Do you want to write a book, or create a business? Are you curious about what you’re looking at when staring up into the night sky? Perhaps you want to learn about Greek philosophers and how their ideas apply to the present day, or about the archeological history, current social customs, and language of the country you’re about to visit.

The platforms below offer a wide range of free or low-cost classes. In addition, many independent operators and small businesses are producing extremely high-quality content, so be sure to do a Google search on the subject you’re interested in.

Popular Online Learning Platforms

  • edX. Founded as a joint venture between Harvard and MIT, edX now features courses from Berkeley, Princeton, Georgetown, Cornell, Dartmouth, Notre Dame, Michigan, and Peking University, among many more. Courses are typically offered at specific times throughout the year in order to encourage group discussions and professor engagement.
  • Stanford Online. As a leader in tech innovation in the heart of Silicon Valley, Stanford has their own independent platform, with a similar quality and delivery to edX.
  • Coursera. With almost 2,000 courses from 140 partners across 28 countries, Coursera is one of the most well-established and high-quality providers of online education. Courses are typically presented week by week and require various levels of assignments and participation.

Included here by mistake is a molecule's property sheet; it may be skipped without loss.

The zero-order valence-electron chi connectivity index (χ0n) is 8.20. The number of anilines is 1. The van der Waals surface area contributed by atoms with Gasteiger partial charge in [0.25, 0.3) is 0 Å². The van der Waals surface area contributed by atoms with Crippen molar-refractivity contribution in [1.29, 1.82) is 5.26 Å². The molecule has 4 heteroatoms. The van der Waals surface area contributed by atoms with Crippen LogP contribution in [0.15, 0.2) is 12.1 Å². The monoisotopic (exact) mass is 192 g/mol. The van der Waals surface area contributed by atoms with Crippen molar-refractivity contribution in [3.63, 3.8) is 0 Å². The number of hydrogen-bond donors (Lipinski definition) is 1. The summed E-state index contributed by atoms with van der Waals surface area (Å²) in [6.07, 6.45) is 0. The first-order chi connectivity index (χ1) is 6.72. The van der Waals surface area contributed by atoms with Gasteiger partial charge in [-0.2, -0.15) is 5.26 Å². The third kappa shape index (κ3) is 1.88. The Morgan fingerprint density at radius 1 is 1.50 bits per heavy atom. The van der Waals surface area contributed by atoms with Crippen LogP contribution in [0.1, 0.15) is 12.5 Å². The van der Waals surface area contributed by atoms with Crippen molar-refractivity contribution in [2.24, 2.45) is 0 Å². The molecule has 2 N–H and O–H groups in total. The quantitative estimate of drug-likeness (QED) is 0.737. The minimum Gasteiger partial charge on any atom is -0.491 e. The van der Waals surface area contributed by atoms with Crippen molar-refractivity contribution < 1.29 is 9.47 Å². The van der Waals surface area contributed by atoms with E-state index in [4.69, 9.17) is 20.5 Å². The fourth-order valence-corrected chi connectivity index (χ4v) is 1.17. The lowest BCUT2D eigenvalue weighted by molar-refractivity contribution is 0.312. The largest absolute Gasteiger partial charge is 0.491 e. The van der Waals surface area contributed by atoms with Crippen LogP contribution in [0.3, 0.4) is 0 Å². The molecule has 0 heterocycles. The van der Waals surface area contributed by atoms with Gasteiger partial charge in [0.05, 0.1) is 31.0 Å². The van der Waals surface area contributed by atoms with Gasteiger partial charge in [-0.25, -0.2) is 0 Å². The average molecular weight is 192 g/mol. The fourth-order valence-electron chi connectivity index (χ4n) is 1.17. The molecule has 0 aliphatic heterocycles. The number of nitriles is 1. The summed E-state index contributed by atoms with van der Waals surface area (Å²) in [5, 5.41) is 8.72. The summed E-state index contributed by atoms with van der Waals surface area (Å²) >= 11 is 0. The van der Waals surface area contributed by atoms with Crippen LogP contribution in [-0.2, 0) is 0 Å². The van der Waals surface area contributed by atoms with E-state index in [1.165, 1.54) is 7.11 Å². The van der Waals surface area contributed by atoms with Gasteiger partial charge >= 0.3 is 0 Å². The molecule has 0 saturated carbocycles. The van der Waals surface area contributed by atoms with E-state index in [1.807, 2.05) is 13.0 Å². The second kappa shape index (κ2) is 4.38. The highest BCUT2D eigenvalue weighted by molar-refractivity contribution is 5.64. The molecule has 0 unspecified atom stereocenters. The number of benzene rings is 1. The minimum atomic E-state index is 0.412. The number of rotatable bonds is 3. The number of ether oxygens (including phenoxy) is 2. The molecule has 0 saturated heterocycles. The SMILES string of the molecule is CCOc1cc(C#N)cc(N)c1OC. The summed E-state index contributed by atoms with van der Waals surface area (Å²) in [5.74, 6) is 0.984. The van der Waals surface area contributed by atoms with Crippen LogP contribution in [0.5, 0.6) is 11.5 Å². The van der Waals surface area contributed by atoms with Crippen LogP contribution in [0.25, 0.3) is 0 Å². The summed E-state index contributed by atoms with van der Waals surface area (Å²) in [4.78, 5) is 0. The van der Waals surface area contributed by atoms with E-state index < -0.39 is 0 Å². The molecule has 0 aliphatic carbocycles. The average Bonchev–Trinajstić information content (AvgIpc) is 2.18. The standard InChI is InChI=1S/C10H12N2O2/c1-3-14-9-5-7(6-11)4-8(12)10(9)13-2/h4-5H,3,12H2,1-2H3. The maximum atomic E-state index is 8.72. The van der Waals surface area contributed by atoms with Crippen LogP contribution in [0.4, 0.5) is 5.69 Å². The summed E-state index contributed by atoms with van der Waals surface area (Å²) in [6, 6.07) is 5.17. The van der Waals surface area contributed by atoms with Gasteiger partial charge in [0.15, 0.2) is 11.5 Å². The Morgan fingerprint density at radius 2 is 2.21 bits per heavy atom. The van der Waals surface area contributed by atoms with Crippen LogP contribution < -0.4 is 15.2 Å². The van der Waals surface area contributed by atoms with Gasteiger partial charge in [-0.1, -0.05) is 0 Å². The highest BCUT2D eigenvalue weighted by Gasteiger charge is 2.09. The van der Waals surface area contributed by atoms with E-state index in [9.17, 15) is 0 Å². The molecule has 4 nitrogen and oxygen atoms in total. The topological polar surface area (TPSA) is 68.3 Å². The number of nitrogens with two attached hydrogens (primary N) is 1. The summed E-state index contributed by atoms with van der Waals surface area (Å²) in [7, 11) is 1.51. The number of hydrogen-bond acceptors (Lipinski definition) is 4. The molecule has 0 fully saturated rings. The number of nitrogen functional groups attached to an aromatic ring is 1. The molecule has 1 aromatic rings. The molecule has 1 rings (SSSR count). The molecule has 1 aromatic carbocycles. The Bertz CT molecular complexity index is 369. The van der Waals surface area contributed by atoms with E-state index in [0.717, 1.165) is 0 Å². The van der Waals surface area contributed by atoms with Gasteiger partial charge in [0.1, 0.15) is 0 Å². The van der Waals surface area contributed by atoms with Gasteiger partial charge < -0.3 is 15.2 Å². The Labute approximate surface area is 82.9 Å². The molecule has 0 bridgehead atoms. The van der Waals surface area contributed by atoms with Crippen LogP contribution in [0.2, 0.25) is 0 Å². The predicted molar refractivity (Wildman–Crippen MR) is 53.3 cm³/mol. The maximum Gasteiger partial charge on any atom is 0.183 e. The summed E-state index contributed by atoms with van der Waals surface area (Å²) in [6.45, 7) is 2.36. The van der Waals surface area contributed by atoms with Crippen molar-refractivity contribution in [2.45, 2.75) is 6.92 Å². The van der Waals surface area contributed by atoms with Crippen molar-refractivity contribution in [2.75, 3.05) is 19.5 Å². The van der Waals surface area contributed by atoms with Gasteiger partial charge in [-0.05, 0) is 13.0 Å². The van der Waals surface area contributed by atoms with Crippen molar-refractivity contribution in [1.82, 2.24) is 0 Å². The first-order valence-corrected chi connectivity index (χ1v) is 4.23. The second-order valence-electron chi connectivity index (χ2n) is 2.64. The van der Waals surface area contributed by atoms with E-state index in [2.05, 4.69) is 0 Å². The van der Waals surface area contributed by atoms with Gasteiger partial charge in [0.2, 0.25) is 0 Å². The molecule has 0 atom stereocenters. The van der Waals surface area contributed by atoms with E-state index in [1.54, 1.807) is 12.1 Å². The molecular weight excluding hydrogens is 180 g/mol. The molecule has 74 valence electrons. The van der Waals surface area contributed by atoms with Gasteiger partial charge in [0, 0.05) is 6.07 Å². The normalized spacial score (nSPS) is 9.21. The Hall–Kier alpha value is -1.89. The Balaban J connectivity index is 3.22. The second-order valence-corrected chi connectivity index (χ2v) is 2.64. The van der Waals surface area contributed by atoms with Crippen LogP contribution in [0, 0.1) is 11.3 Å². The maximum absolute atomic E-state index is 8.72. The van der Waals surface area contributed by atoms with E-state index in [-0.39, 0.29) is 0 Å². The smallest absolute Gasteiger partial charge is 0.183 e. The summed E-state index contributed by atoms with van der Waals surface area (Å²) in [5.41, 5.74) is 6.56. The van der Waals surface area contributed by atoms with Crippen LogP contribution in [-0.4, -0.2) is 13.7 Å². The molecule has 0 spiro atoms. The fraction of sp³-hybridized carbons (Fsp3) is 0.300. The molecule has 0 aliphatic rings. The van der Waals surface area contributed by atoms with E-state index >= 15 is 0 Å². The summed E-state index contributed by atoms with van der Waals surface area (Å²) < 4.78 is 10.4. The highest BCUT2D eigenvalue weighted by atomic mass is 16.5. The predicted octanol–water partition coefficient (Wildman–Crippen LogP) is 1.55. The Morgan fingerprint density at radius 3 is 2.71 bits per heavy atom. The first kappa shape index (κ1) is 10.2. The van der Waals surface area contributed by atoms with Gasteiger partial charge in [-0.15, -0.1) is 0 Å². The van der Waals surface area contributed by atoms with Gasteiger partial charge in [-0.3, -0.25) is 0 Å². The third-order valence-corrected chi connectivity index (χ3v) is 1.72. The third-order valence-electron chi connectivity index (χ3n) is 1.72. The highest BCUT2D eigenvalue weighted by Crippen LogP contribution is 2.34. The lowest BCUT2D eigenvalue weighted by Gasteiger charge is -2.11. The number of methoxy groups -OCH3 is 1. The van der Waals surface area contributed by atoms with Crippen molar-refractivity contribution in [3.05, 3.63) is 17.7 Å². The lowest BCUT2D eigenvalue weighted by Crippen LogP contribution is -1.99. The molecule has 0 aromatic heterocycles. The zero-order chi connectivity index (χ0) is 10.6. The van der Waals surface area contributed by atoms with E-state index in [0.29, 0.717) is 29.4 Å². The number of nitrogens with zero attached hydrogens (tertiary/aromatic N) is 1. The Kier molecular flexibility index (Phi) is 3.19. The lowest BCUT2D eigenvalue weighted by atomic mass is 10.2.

• Udemy. Udemy offers a diverse group of self-paced creative and skills based courses often taught by a single instructor. Production value and quality of content vary, so be sure to check the reviews before buying.
  • Future Learn. Free courses from top universities and specialist organizations, presented in a week by week format, including assessments and group discussions.
  • Creative Live. An emerging leader in the space, Creative Live offers professionally curated content from established experts in their respective fields. Many courses are free during their initial run and then available later for a fee.
  • Kahn Academy. Start by a single man helping a relative with math homework, Khan Academy is in the process of transforming education both inside and outside the traditional school system. Courses are self-paced and feature short digestible videos.
  • The Great Courses. Established more than 25 years ago, The Great Courses aimed to find the top 1% of college professors in the world, selected entirely for their ability to teach, and create courses for a self-paced DVD format. Much of their library is now available online.

What Are You Waiting For?

Pick a course, and get started.

Invite a friend to join you.

If a course is calling to you and it requires some sort of investment, consider it an investment in your joy or development. Personally, I’ve found that the more I pay for a course, the more engaged I am, and the higher my quality of learning. But, I’ve had tremendous experiences with free courses as well.

If you’d like support with personal course recommendations or ideas, connect with me on Twitter or Instagram (@mbalchan), or send an email to michael@michaelbalchan.com.

In the future, I’m also considering sharing my online course schedule and inviting others to participate. If that’s something that would interest you, please fill out this form.

  1. http://mindsetonline.com/whatisit/about/ []